John K. (entil2001) wrote in _prisonbreak,
John K.
entil2001
_prisonbreak

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Capsule Review: Prison Break 1.16



When the promos talked about a flashback episode, I was expecting something more along the lines of what “Lost” does every week: interweaving past and present to advance a particular character’s thematic development. Instead, the entire hour was devoted to the past. It threw me off at first, because I was constantly waiting for the jump forward to the “present”, but I got over it rather quickly.

There’s a saying: “The past is prologue”. That’s certainly the case here. This episode was packed with revelations, and I don’t think there was one moment that I didn’t enjoy. OK, some of the Veronica scenes still left me cold, since I don’t really like the portrayal of the character, but they were easily outmatched by the rest. I think the first moment that got my attention was the revelation that Lincoln’s entire predicament began with a moment of sacrifice for Michael. Given Michael’s psychological issues, it makes absolute sense that he would latch onto his guilt and let it drive him to such an extreme decision.

The previous episodes haven’t provided much opportunity to delve into C-Note’s background, so this is the chance to make him a lot more sympathetic. Given the circumstances of his life before prison, it’s no surprise that he would be looking for the chance to get involved in Michael’s gambit. I’m a little worried, though, because it’s rare for a character to be given a sympathetic back story so late in the game without the subsequent tragedy. (Then again, his character’s situation would make for a very interesting second season plot thread!)

Sucre’s story, as expected, was a little more comedic in its tragedy. I’ve liked Sucre for a while now, especially since he placed his loyalty firmly in Michael’s court, and it’s hard to see him screwed by his own cousin like that. And now that we’ve gotten a good look at Maricruz and her wild ways, it’s quite obvious why Sucre wants out!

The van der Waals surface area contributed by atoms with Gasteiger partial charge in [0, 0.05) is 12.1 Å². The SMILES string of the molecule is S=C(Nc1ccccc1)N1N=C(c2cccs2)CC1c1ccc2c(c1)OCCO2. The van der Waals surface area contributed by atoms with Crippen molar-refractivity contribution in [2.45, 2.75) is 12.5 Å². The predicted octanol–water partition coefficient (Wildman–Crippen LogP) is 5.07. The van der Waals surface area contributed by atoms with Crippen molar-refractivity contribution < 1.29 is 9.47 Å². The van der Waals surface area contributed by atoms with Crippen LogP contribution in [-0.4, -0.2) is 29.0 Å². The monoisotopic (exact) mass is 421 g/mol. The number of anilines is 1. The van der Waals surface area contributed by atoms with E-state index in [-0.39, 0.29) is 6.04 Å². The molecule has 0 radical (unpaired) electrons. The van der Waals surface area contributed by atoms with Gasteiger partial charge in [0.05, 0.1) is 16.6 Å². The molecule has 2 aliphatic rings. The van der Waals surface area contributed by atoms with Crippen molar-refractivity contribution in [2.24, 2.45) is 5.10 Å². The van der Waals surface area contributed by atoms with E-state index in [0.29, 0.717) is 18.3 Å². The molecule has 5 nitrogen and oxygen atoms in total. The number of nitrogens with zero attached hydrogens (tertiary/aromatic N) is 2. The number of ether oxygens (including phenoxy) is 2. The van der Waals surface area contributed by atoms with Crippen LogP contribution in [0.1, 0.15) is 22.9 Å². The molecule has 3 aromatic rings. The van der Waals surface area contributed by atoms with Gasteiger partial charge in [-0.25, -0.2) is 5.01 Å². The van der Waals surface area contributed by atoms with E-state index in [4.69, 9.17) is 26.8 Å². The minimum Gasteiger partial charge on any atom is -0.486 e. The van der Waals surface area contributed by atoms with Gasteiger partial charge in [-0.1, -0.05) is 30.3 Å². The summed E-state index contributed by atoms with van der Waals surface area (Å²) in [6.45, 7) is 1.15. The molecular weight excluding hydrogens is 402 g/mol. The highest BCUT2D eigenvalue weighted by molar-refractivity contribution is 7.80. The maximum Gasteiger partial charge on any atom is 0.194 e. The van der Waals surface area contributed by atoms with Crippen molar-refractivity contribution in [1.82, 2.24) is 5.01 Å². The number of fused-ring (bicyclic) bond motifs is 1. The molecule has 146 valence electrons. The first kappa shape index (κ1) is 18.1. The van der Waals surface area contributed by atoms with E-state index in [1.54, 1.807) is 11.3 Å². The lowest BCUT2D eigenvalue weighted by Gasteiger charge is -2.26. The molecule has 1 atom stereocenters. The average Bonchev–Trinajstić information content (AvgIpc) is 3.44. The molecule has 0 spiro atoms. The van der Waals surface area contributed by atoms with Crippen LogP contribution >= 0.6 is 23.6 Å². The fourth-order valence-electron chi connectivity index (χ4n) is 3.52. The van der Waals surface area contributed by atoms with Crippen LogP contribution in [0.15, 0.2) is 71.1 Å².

Having told several stories of men with good intentions gone wrong, it was nice to balance that with T-Bag’s history. The scenes with the children were played to the hilt, building on the audience’s expectations, and the revelation was all the better for it. I wasn’t completely convinced that T-Bag was making a turnaround before being caught, but that really doesn’t matter. This episode only confirms that T-Bag is one hell of a character.

Not to be outdone, Sara has her own checkered past, and it’s a doozy. I never would have pegged her for an addict, but it fits the evidence at hand. Now it’s clear what the Vice President was holding over Sara’s father, at least in part. Though I have to say, even made to look like a junkie, Sarah Callies is incredibly gorgeous! The real question that comes out of that story, however, is Bellick’s weakness. Is he also a former junkie, and if so, how will that play into the rest of the season?

All the shots covering Michael’s plan, especially the new elements that weren’t mentioned before, will inevitably factor into the next escape attempt. But that’s something I liked about this episode. Though each story was covered in enough detail to be compelling on its own merits, there were tons of elements that factor into the “present” storyline. It’s the kind of episode that screams for a second or third viewing, just to take it all in, and that’s what made it one of the best of the season.

Writing: 2/2
Acting: 2/2
Direction: 2/2
Style: 3/4

Final Rating: 9/10

Tags: brother's keeper, capsule review, episode 1.16
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